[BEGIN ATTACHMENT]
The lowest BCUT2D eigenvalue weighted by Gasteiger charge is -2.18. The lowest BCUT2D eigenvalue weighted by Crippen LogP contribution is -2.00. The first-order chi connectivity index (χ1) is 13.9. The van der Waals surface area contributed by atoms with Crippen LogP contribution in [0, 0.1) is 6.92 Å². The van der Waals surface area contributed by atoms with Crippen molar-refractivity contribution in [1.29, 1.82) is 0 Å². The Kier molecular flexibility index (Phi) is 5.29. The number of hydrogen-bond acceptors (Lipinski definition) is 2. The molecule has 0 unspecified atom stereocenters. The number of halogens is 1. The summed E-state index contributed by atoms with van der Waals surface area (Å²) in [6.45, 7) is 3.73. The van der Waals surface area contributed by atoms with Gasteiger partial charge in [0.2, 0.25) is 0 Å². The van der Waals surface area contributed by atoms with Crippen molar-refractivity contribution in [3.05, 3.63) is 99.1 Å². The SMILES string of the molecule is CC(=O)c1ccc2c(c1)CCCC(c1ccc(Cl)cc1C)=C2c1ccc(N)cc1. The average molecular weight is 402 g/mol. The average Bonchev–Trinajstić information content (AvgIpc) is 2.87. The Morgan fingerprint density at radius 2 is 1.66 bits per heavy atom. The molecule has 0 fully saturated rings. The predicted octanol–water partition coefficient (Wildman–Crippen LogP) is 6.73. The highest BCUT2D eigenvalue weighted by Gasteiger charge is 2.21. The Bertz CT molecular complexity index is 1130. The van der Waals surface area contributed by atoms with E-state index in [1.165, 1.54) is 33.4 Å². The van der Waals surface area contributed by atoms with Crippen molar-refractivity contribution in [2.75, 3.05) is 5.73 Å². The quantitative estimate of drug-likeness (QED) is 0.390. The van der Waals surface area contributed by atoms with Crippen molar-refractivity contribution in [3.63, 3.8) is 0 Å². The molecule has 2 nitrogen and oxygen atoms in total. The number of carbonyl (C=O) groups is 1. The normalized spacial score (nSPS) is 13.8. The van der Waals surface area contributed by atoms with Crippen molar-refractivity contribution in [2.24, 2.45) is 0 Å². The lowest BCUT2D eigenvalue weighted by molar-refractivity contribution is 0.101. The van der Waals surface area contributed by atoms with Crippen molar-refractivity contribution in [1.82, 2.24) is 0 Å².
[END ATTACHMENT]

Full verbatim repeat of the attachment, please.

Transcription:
The lowest BCUT2D eigenvalue weighted by Gasteiger charge is -2.18. The lowest BCUT2D eigenvalue weighted by Crippen LogP contribution is -2.00. The first-order chi connectivity index (χ1) is 13.9. The van der Waals surface area contributed by atoms with Crippen LogP contribution in [0, 0.1) is 6.92 Å². The van der Waals surface area contributed by atoms with Crippen molar-refractivity contribution in [1.29, 1.82) is 0 Å². The Kier molecular flexibility index (Phi) is 5.29. The number of hydrogen-bond acceptors (Lipinski definition) is 2. The molecule has 0 unspecified atom stereocenters. The number of halogens is 1. The summed E-state index contributed by atoms with van der Waals surface area (Å²) in [6.45, 7) is 3.73. The van der Waals surface area contributed by atoms with Gasteiger partial charge in [0.2, 0.25) is 0 Å². The van der Waals surface area contributed by atoms with Crippen molar-refractivity contribution in [3.05, 3.63) is 99.1 Å². The SMILES string of the molecule is CC(=O)c1ccc2c(c1)CCCC(c1ccc(Cl)cc1C)=C2c1ccc(N)cc1. The average molecular weight is 402 g/mol. The average Bonchev–Trinajstić information content (AvgIpc) is 2.87. The Morgan fingerprint density at radius 2 is 1.66 bits per heavy atom. The molecule has 0 fully saturated rings. The predicted octanol–water partition coefficient (Wildman–Crippen LogP) is 6.73. The highest BCUT2D eigenvalue weighted by Gasteiger charge is 2.21. The Bertz CT molecular complexity index is 1130. The van der Waals surface area contributed by atoms with E-state index in [1.165, 1.54) is 33.4 Å². The van der Waals surface area contributed by atoms with Crippen molar-refractivity contribution in [2.75, 3.05) is 5.73 Å². The quantitative estimate of drug-likeness (QED) is 0.390. The van der Waals surface area contributed by atoms with Crippen molar-refractivity contribution in [3.63, 3.8) is 0 Å². The molecule has 2 nitrogen and oxygen atoms in total. The number of carbonyl (C=O) groups is 1. The normalized spacial score (nSPS) is 13.8. The van der Waals surface area contributed by atoms with Crippen molar-refractivity contribution in [2.24, 2.45) is 0 Å². The lowest BCUT2D eigenvalue weighted by molar-refractivity contribution is 0.101. The van der Waals surface area contributed by atoms with Crippen molar-refractivity contribution in [1.82, 2.24) is 0 Å².